Illinois was the 21st state of the United States of America. The many strategic sites located in the state made the events of Doomsday particularly devastating to it. Today nothing is left of Illinois but a few scattered survivor communities. Parts of it remain hazardous to all life, in particular the radioactive Illinois River flowing through the center of its territory.
Medieval Illinois was the center of the large and vibrant Mississippian civilization: its chief city Cahokia had a population near 40,000 at its peak in the fourteenth century. Cahokia and the urban civilization around it soon declined, and most of the cities were abandoned before the start of European colonization. In the colonial era the region was dominated by the Illiniwek Confederacy, which gave the place its name. Wars and disease took their toll on the confederacy, and at the time of the American Revolution, only about 2,000 Native hunters and a small number of French villagers inhabited the area.
Anglo-American settlers began arriving from Kentucky in the 1810s; Illinois achieved statehood in 1818. Railroads and the steel plow made central Illinois's rich prairie into some of the world's most productive and valuable farmland, attracting farmers from both the United States and Europe.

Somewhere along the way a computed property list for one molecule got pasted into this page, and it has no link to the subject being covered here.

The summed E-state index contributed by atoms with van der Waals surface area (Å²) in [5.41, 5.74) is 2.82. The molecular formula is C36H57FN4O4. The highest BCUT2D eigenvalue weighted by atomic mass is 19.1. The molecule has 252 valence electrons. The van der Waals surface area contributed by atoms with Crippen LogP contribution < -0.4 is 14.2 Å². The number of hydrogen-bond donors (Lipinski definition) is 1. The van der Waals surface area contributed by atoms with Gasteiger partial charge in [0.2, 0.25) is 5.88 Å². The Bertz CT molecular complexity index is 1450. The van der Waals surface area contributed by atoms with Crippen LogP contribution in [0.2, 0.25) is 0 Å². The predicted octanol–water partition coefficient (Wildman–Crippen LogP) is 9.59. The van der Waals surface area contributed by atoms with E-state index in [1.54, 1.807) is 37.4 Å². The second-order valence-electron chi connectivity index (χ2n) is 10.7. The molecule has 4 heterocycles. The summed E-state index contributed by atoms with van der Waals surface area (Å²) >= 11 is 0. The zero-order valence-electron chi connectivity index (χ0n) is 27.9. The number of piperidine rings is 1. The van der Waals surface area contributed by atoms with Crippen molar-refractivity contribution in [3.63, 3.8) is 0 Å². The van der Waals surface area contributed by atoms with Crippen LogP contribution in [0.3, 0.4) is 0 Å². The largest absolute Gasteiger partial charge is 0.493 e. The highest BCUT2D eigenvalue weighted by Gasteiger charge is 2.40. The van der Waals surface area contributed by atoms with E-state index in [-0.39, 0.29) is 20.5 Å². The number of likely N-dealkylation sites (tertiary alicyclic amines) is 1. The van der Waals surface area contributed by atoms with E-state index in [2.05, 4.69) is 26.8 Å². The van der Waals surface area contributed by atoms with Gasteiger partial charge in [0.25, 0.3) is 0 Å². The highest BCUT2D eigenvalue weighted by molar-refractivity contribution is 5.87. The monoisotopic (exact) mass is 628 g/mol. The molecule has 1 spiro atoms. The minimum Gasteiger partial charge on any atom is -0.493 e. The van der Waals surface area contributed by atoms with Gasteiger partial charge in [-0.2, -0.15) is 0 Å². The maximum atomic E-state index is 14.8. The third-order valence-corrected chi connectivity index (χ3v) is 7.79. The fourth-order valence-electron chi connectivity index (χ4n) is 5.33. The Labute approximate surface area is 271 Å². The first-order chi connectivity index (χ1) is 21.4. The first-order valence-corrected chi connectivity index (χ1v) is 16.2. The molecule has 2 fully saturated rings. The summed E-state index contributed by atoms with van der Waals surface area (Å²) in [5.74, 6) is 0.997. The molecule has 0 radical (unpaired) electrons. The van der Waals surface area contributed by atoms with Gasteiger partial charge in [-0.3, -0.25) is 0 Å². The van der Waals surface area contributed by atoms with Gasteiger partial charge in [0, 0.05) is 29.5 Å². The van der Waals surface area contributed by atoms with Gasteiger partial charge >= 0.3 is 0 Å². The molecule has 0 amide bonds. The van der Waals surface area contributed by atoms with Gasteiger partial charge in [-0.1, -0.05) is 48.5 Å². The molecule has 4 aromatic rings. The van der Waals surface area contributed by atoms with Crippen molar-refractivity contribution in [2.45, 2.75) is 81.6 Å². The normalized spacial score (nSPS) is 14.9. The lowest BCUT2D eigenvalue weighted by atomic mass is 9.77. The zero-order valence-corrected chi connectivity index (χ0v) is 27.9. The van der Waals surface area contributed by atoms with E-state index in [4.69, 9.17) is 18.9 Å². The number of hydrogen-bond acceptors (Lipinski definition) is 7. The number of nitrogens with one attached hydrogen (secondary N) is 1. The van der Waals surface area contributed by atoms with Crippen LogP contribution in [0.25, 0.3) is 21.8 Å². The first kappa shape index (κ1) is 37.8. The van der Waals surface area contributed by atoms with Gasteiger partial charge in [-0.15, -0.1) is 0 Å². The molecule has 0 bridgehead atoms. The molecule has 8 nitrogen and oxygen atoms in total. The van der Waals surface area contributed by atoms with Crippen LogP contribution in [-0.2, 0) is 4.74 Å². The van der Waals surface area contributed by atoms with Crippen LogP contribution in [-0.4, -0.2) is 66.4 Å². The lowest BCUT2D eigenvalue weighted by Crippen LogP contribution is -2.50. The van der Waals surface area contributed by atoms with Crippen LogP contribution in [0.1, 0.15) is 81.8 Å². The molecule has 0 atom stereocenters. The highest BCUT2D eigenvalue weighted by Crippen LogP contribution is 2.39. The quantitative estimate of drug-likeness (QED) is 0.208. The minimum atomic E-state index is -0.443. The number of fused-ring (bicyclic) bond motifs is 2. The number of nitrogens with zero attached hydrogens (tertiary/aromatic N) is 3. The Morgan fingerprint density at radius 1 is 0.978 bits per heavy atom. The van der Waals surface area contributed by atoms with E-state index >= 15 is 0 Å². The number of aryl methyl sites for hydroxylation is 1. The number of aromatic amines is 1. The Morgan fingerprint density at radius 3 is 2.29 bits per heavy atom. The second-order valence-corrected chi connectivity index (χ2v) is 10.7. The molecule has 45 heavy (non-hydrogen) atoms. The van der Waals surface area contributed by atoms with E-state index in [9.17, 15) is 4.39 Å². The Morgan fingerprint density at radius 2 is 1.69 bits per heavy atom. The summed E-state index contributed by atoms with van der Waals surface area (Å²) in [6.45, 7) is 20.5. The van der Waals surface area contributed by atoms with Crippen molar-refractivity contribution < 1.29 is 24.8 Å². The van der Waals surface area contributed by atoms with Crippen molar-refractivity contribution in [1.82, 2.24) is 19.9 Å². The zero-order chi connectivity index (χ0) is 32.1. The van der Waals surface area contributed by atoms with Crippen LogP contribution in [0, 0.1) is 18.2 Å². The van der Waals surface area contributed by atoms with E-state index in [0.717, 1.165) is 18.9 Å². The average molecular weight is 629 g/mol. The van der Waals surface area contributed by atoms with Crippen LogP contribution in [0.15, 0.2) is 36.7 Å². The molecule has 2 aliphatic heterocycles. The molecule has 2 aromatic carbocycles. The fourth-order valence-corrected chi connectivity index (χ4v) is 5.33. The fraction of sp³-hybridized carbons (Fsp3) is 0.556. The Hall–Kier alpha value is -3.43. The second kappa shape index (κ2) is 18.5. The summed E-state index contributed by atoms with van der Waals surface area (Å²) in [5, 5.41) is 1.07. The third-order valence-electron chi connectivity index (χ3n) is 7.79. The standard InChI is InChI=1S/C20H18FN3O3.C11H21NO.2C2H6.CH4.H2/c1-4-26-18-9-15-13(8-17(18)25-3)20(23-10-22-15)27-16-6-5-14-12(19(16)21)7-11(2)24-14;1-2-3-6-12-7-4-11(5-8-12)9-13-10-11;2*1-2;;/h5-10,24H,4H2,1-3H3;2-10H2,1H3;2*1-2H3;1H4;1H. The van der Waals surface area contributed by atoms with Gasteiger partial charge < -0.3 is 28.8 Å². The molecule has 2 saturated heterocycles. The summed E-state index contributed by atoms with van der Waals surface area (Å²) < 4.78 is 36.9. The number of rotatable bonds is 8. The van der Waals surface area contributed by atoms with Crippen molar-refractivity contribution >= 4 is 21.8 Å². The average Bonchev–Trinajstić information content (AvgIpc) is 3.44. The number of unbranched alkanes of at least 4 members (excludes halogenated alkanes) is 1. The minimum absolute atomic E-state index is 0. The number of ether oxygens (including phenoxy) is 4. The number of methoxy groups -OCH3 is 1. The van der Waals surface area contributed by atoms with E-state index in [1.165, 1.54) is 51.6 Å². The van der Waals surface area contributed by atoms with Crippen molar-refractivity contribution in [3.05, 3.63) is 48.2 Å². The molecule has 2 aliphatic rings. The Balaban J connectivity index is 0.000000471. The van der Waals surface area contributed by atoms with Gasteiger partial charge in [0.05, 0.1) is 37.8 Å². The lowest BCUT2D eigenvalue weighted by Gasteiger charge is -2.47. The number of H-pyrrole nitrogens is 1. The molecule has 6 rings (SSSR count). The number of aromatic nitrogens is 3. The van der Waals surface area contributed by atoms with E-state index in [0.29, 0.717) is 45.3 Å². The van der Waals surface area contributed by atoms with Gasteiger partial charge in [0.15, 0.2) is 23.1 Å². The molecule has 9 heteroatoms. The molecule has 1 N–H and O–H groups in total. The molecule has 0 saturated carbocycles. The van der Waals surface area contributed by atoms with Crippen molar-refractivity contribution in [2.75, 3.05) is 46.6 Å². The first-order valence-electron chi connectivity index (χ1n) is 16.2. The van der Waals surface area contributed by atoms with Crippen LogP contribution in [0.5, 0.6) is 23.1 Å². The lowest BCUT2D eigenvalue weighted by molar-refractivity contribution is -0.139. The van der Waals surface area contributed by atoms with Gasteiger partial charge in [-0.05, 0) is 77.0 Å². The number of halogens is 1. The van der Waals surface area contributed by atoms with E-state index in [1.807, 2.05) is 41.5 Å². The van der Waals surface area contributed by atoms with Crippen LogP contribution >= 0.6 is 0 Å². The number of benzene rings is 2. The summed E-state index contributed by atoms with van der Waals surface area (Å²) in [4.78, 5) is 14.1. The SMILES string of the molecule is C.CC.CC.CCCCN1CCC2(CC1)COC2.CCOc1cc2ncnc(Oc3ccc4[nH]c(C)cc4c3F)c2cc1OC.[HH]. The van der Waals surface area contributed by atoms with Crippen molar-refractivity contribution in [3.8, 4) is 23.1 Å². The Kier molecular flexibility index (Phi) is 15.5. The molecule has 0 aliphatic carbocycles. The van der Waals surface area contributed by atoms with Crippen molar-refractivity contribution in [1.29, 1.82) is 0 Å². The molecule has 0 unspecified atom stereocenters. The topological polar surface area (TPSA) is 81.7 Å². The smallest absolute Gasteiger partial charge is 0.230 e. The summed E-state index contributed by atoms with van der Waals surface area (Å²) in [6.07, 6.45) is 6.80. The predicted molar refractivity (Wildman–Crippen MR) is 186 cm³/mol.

The future metropolis of Chicago was founded in the 1830s on the banks of the Chicago River, one of the few natural harbors on southern Lake Michigan. Its position as a national rail hub led to rapid industrialization and immigration late in the century. By 1900, industry and coal mining had spurred urban growth and immigration in the central and southern parts of the state as well. Its manufacturing made Illinois a major arsenal in the first two World Wars. The Great Migration of African Americans from the rural South to Chicago formed a large and important community that created the city's famous jazz and blues cultures.
The later twentieth century saw a boom in the growth of Chicago's suburbs, such that by 1980 over 60% of Illinois's population lived in the six counties defined as its metropolitan area. The growth was a sign of a transition to a post-industrial service economy and was matched by stagnation in the sectors of industry and agriculture. The population of industrial cities, including Chicago, was stagnating, while in some rural areas the population was declining, especially the relatively remote part of the state west of the Illinois River.
The Soviet attacks of the Third World War were utterly devastating to the people, society, and institutions of Illinois. The geography of the state's targets helped to make the events of 25-26 September 1983 particularly gruesome. Chicago was a major target and suffered more than one nuclear strike near the city center; but other strategic sites were spread out in the suburbs around the city. These ensured that the entire area was blanketed with nuclear explosions and that many survivors of the initial blasts had no path of escape.
Making matters even worse was Illinois's heavy reliance on nuclear power. Nuclear plants located near the attacks suffered meltdowns, unleashing catastrophic levels of radioactive contamination into the region. Other plants were under construction and had fuel on site; they would also become hazards when they could not be maintained.